You’ve heard of fast fashion, but what about fast homeware? In the UK, up to 22m items of furniture are thrown away every year, much of it cheap and made from non-recyclable materials. The designers behind these upcycled items are doing things differently
bFRIENDS by Bene is a collection of desktop accessories made from discarded food packaging. Consisting of pen pots, trays and a stand for mobile devices, the collection is 3D-printed from 100 per cent recycled PLA, a cornstarch-derived bioplastic, which is diverted from landfill. At the end of the products’ lives, they can be returned to the company to be recycled again – or put in household recycling.
During the 3D-printing process, by London-based company Batch.Works, the products are built up layer by layer in a single continuous line of bioplastic, rather than being cut away from a larger block or injection moulded. This means no waste is generated and they are manufactured easily on demand, minimising the need for storage space.
Batch.Works’ print facilities are also wind-powered, meaning that production is energy-efficient, keeping carbon emissions during production close to zero.
“Using 3D-printed post-consumer bioplastic fits into the new models of production and consumption that we all need to embrace,” says Luke Pearson, from Pearson Lloyd, the design company behind bFRIENDS. Prices range between €15 and €59 (£12.80–£50).
Image: Alex Saringson
Nicky Cash is the furniture artist and designer behind Leeds-based business Done up North. She updates early and mid-century modern furniture with striking geometric designs, all by hand in her converted mill studio.
“My passion is to take pieces that have lived a life already and completely rejuvenate and reinvent them through my designs,” she tells Positive News.
Done up North’s range includes reclaimed wood wall hangings, side tables, chests of drawers, sideboards and upcycled drinks cabinets, using environmentally friendly and non-toxic products wherever possible. Cash also passes on her refinishing techniques at the Done up North Design School.
Image: Done Up North
An estimated 1bn umbrellas are broken, lost or discarded each year around the world. Their nylon canopies may take up to 1,000 years to biodegrade, which is in stark contrast
to their average useable lifespan – just six months.
ANTI, which describes itself as ‘a waste design business’, creates elegant table and desk lamps from some of these discarded umbrellas.
By adding some recycled and biodegradable elements, only 5 per cent of the final product material comes from virgin materials, says ANTI founder Mark Howells.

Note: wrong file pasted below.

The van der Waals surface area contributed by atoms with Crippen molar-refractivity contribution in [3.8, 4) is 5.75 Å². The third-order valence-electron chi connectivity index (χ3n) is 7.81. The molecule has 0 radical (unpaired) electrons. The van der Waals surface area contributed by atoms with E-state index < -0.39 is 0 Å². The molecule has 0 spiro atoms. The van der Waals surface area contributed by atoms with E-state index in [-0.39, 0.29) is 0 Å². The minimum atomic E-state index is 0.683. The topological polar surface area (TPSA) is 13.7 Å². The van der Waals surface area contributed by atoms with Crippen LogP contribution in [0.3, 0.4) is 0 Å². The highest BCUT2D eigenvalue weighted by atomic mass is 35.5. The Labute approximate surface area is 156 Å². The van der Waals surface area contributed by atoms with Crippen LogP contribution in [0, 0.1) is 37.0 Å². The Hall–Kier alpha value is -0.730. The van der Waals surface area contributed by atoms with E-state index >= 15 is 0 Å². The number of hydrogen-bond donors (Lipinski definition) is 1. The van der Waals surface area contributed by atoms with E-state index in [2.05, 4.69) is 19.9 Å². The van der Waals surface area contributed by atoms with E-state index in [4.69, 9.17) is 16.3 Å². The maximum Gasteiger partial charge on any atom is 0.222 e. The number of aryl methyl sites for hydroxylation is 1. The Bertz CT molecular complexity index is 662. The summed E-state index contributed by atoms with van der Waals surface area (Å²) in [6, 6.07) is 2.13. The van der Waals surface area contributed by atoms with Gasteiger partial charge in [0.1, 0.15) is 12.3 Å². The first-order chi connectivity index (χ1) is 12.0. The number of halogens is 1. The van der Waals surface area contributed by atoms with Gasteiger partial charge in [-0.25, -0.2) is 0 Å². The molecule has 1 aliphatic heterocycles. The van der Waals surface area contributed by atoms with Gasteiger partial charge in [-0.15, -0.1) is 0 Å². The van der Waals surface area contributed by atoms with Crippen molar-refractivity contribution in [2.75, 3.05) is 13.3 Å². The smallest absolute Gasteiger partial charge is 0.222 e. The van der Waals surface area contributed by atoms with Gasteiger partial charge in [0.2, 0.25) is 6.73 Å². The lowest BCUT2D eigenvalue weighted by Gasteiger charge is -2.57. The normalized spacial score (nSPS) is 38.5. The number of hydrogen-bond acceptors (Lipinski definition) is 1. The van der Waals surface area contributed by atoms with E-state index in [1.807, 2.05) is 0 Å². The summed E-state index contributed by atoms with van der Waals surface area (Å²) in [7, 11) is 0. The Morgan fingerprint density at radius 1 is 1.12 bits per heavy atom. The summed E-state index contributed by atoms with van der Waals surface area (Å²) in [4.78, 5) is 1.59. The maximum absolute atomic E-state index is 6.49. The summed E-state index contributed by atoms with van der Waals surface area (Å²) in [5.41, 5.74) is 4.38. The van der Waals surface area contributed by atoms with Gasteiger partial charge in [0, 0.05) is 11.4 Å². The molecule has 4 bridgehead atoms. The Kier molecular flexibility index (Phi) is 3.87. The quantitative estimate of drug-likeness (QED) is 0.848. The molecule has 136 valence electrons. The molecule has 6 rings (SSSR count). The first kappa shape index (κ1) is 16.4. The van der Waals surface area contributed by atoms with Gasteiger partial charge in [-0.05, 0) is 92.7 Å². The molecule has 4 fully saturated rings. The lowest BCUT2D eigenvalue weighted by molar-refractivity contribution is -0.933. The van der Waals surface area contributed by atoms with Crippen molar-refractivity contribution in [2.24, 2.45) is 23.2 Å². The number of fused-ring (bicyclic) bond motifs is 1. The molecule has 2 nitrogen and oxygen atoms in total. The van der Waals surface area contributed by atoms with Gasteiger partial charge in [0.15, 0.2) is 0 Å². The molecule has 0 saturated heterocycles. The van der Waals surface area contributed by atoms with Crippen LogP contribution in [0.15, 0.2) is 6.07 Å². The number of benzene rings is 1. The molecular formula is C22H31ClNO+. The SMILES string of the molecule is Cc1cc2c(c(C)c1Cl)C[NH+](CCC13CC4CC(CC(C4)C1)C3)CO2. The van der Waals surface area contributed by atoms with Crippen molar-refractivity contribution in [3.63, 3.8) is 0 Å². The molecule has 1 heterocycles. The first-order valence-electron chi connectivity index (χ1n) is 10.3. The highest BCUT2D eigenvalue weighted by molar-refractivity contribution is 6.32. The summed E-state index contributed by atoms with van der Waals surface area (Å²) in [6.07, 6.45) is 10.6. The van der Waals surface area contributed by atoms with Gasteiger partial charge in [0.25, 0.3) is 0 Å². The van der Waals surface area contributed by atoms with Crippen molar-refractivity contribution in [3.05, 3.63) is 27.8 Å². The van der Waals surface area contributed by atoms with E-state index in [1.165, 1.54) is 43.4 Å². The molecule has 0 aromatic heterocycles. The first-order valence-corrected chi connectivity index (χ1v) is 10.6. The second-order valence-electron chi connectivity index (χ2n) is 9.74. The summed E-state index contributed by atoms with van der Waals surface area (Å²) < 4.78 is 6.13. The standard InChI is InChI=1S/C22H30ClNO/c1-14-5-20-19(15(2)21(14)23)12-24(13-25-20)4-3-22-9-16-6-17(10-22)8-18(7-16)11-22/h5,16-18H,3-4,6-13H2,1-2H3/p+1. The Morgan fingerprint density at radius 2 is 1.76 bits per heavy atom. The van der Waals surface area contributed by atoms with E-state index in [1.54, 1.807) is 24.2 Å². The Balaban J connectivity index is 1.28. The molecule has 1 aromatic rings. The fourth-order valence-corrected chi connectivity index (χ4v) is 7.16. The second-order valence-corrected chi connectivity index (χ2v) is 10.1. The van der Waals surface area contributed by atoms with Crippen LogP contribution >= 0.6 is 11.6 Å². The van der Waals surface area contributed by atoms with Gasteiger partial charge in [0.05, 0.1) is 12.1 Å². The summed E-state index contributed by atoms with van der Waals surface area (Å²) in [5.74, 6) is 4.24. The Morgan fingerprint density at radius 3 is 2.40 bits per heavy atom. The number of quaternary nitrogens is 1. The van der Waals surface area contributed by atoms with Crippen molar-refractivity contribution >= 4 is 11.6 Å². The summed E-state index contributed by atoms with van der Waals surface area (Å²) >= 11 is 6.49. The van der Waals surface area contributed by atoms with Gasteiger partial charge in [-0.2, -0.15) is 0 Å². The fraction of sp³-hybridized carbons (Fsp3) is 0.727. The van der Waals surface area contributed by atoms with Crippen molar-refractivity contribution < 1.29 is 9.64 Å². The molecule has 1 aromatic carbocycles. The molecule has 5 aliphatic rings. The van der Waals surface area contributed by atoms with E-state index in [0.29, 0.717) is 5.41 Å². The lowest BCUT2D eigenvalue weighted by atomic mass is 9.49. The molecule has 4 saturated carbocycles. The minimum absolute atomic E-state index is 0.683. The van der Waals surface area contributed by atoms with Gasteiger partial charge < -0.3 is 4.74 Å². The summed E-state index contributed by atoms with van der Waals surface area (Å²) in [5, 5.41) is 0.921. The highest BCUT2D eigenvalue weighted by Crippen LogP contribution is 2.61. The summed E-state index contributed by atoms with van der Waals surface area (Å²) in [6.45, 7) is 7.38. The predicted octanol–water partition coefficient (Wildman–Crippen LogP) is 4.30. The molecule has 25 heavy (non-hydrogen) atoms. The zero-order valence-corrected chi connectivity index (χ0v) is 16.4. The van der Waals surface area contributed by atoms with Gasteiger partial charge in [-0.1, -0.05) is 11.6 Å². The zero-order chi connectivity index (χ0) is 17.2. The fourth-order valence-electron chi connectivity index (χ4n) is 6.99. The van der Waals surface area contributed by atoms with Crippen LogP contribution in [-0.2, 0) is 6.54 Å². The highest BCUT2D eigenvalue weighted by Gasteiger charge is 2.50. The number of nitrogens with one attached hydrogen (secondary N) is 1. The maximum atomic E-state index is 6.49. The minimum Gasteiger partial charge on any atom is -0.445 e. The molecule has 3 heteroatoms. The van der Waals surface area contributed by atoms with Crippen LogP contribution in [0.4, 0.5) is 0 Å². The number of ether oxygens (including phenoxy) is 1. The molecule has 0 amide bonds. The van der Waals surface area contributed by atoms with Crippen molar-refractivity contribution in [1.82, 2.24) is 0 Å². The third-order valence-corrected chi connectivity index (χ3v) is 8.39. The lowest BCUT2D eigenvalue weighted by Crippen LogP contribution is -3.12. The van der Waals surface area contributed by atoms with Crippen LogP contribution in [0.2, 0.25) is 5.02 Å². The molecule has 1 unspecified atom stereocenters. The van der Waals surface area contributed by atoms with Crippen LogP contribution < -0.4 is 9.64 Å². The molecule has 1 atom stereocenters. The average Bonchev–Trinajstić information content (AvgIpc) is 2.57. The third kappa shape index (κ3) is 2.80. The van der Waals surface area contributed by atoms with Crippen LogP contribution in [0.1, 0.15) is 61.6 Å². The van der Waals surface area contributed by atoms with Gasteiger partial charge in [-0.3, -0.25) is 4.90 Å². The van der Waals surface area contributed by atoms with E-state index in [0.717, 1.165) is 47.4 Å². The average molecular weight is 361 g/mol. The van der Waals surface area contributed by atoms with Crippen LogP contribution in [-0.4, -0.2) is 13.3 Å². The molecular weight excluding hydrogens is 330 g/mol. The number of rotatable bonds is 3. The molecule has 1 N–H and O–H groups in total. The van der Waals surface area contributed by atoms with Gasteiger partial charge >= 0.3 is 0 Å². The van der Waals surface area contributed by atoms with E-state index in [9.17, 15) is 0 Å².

The furniture brand TAKT was founded in Copenhagen in spring 2019. It set out a disruptive proposition to the furniture sector: high-quality, sustainable design, sold direct to customers around the world, at fair, accessible prices.
The brand launched with three chairs, including the Cross Chair – a stackable wooden chair that could be shipped as a flat-pack and assembled with ease.
Since launch, TAKT’s products have embraced the same principles: natural, recyclable or degradable materials; sustainable production; a flat-pack distribution model to reduce fuel consumption and CO2 emissions; and the timeless elegance of Scandinavian design.
Kate Jackson and Louise Barnard founded Now,
Sit Down based on their belief that it’s possible to have nice things without hurting the planet – as long as businesses take responsibility for the products they bring into our world. “Change is needed, and for us, the most obvious place to start is in our homes,” they say.
Since launching last year, they have focused on their range of upcycled cushions, underpinned by a cushion swap scheme. People send in their unwanted cushions in exchange for a £10 voucher to spend on a new cushion from their shop. All donations will be reused in some way, even if only as packaging. Prices start at £30.
Image: Diana Stainton
“I read a report about two years ago and was shocked to learn that 56 per cent of all landfill in the UK was made up of construction waste,” says London-based designer Tim Walker. “I wanted to see if I could use this as a material for a new range of products.”
He began trying out various casting techniques, using construction waste as well as lightweight building mortar. A range of bowls has resulted so far, with more experiments ongoing.
Image: Tim Walker Studio
Main image: Alex Saringson